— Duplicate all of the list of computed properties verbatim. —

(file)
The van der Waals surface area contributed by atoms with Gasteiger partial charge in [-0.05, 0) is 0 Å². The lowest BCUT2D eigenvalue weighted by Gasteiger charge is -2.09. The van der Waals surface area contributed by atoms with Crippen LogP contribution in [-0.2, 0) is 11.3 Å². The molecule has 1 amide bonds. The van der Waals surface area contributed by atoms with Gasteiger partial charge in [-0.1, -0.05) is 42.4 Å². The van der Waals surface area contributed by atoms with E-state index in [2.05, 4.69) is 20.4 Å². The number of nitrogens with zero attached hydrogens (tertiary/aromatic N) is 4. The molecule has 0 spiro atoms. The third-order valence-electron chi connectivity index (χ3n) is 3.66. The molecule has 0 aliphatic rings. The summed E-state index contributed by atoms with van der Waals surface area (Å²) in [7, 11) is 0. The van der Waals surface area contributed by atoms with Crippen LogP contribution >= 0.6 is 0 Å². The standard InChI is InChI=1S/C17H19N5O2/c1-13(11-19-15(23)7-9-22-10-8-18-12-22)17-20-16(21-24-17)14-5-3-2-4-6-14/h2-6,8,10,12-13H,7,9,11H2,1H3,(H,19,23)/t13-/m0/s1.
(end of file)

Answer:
The van der Waals surface area contributed by atoms with Gasteiger partial charge in [-0.05, 0) is 0 Å². The lowest BCUT2D eigenvalue weighted by Gasteiger charge is -2.09. The van der Waals surface area contributed by atoms with Crippen LogP contribution in [-0.2, 0) is 11.3 Å². The molecule has 1 amide bonds. The van der Waals surface area contributed by atoms with Gasteiger partial charge in [-0.1, -0.05) is 42.4 Å². The van der Waals surface area contributed by atoms with E-state index in [2.05, 4.69) is 20.4 Å². The number of nitrogens with zero attached hydrogens (tertiary/aromatic N) is 4. The molecule has 0 spiro atoms. The third-order valence-electron chi connectivity index (χ3n) is 3.66. The molecule has 0 aliphatic rings. The summed E-state index contributed by atoms with van der Waals surface area (Å²) in [7, 11) is 0. The van der Waals surface area contributed by atoms with Crippen LogP contribution >= 0.6 is 0 Å². The standard InChI is InChI=1S/C17H19N5O2/c1-13(11-19-15(23)7-9-22-10-8-18-12-22)17-20-16(21-24-17)14-5-3-2-4-6-14/h2-6,8,10,12-13H,7,9,11H2,1H3,(H,19,23)/t13-/m0/s1.